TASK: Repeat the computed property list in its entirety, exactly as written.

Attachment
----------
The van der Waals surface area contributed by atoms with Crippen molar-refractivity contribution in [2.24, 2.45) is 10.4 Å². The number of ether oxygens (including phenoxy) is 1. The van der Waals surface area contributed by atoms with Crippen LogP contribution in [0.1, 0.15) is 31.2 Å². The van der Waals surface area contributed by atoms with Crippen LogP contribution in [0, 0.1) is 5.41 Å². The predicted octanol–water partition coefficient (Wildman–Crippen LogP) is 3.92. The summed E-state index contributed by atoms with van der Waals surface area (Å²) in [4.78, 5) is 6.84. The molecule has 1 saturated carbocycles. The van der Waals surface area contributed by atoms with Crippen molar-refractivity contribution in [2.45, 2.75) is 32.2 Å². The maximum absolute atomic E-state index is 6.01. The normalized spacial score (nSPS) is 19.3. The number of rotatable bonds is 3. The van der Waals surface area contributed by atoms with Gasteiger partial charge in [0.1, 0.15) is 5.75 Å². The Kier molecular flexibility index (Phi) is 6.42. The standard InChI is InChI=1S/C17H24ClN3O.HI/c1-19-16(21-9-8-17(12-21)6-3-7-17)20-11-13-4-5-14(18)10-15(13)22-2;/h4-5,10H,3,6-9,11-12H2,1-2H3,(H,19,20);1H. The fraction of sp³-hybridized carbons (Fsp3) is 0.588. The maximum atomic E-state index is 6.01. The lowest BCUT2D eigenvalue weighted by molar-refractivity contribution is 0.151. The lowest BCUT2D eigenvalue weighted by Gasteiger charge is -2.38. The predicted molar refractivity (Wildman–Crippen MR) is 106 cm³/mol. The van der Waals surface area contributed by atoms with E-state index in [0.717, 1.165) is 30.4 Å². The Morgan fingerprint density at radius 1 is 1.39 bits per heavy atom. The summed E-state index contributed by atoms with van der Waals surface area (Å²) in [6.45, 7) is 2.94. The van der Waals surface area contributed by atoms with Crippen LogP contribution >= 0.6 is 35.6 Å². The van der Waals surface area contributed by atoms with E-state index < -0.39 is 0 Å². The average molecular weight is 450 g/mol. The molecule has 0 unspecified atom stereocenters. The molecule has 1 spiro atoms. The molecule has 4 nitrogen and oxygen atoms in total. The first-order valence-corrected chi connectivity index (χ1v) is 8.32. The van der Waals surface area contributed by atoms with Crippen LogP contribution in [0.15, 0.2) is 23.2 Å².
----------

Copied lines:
The van der Waals surface area contributed by atoms with Crippen molar-refractivity contribution in [2.24, 2.45) is 10.4 Å². The number of ether oxygens (including phenoxy) is 1. The van der Waals surface area contributed by atoms with Crippen LogP contribution in [0.1, 0.15) is 31.2 Å². The van der Waals surface area contributed by atoms with Crippen LogP contribution in [0, 0.1) is 5.41 Å². The predicted octanol–water partition coefficient (Wildman–Crippen LogP) is 3.92. The summed E-state index contributed by atoms with van der Waals surface area (Å²) in [4.78, 5) is 6.84. The molecule has 1 saturated carbocycles. The van der Waals surface area contributed by atoms with Crippen molar-refractivity contribution in [2.45, 2.75) is 32.2 Å². The maximum absolute atomic E-state index is 6.01. The normalized spacial score (nSPS) is 19.3. The number of rotatable bonds is 3. The van der Waals surface area contributed by atoms with Gasteiger partial charge in [0.1, 0.15) is 5.75 Å². The Kier molecular flexibility index (Phi) is 6.42. The standard InChI is InChI=1S/C17H24ClN3O.HI/c1-19-16(21-9-8-17(12-21)6-3-7-17)20-11-13-4-5-14(18)10-15(13)22-2;/h4-5,10H,3,6-9,11-12H2,1-2H3,(H,19,20);1H. The fraction of sp³-hybridized carbons (Fsp3) is 0.588. The maximum atomic E-state index is 6.01. The lowest BCUT2D eigenvalue weighted by molar-refractivity contribution is 0.151. The lowest BCUT2D eigenvalue weighted by Gasteiger charge is -2.38. The predicted molar refractivity (Wildman–Crippen MR) is 106 cm³/mol. The van der Waals surface area contributed by atoms with E-state index in [0.717, 1.165) is 30.4 Å². The Morgan fingerprint density at radius 1 is 1.39 bits per heavy atom. The summed E-state index contributed by atoms with van der Waals surface area (Å²) in [6.45, 7) is 2.94. The van der Waals surface area contributed by atoms with Crippen LogP contribution >= 0.6 is 35.6 Å². The van der Waals surface area contributed by atoms with E-state index < -0.39 is 0 Å². The average molecular weight is 450 g/mol. The molecule has 0 unspecified atom stereocenters. The molecule has 1 spiro atoms. The molecule has 4 nitrogen and oxygen atoms in total. The first-order valence-corrected chi connectivity index (χ1v) is 8.32. The van der Waals surface area contributed by atoms with Crippen LogP contribution in [0.15, 0.2) is 23.2 Å².